I do not intend to grant any special privilege to artworks vis-à-vis other cultural products, such as films, that are produced in a way that is really subsumed to capital; in fact the entire question of whether commercial arts (or, on the other side, crafts) count as art is otiose in the present context, since I am only describing a logic that has long since been validated by the very existence of the art world as a separated sphere. There is no judgment of aesthetic superiority at stake here. There is, however, an important conceptual distinction to be made. By the same measure, I want to emphasise that there is nothing inherently subversive about art’s status under capitalism. Art is autonomous in the sense that it has its own forms of self-mediation: in the capitalist era these have included the discourse of art-in-general, or art as a category independent from any of its particular material manifestations (Duchamp is perhaps the first to accede to this generic level); the discourse of medium (art’s self-mediation on the grounds of its physical substrate); the discourse of utopianism, or art as the prefiguration of a more just social order; or the discourse of expression, or the mediation of form by deep psychic necessity. The self-mediating autonomy of art proceeds, however, under the sign of more general patterns of social reproduction, which are determined by the form of value. Almost all of us, in other words – artists included – must abide by the rules of capitalist exchange in order to survive, that is, in order to sell our own labor power and to buy the products that keep us alive. The special sphere of artistic production is as much within capitalism as any other and does not in itself have any particular political efficacy; it is, simply, one of the possibilities that capitalism provides for (indeed the emergence of art as such is profoundly linked to the separation of spheres initiated by the advent of capitalism; art is not recognisable as a separate– autonomous, self-consistent – practice until it is set apart from a different logic, namely that of the capital relation). There is nothing politically interesting about art per se; what is interesting is what art does and what can be done with it.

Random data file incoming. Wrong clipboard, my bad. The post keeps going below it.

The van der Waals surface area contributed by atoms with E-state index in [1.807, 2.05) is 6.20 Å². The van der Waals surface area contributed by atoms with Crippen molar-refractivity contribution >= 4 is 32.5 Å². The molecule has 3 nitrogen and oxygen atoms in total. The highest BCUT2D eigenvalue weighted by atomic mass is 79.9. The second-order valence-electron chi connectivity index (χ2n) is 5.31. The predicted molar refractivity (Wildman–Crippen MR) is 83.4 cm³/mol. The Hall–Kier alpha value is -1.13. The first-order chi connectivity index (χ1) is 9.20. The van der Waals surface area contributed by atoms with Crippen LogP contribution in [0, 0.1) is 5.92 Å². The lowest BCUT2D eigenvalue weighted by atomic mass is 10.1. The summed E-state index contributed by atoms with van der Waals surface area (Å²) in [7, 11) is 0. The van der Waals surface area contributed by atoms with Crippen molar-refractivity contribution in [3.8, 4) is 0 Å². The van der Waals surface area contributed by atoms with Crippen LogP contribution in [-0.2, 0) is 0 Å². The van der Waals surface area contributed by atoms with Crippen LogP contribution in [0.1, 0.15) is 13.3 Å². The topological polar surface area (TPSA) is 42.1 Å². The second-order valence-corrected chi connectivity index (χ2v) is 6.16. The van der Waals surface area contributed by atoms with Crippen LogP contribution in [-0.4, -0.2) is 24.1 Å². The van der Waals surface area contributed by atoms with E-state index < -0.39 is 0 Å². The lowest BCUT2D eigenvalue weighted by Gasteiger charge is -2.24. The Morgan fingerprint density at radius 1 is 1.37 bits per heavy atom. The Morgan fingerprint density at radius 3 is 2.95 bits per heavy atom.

There is, nonetheless, a certain instability built into the modern institution of art due to its non-coincidence with the dominant mode of production. Art history has very much to do with the description of this instability. Because art is neither directly subsumed to capital, nor entirely outside of capitalist relations, a degree of mimetic elasticity has always been the hallmark of the aesthetic in the so-called modern period. These mimetic relations between art and other mechanisms of social reproduction are the substance of art history; they are constantly changing and immensely complex, and hence the extremely abstract presentation I have delivered in this text does not get us very far in the description of art as something more than a category, a box to be checked in the inventory of capitalist social forms. Real, historical artworks are, by contrast, rather intransigent things. They bear traces not only of their determination by capital – which is itself entirely historical, although it assumes a logical character that appears to be transhistorical – but also of any number of more contingent factors.


By art I therefore understand the sedimentation, in aesthetic form, of historically specific relations, one of which is art’s self-relation (autonomy). The autonomy-relation is never the only relation in play, but it is the relation that gives art its consistency as an institution of capitalist society; autonomy is a sort of collateral that allows art its exceptional relational fluidity. Art history is then the critical reconstruction of the historical dialectic between the autonomy-relation and those other social forms and relations that do not merely impinge on art, but which rather – whether negatively or positively – determine its form. All of this makes up the historically specific ontology of given artistic practices. I must of course emphasise that the mediation between aesthetic form and social form is very rarely direct; the one does not reflect the other. Aesthetic mediation is instead characterised by a degree of metaphorical and mimetic flexibility – not quite free play – that is excluded from the more strictly rationalised spheres of capitalist society (the labor process, the market, etc.). This by no means indicates that art is therefore necessarily a realm either of atavism or resistance. It is just as much a product of modern social relations as anything else. But it does obey different necessities, as I hope to have demonstrated in my remarks on value above.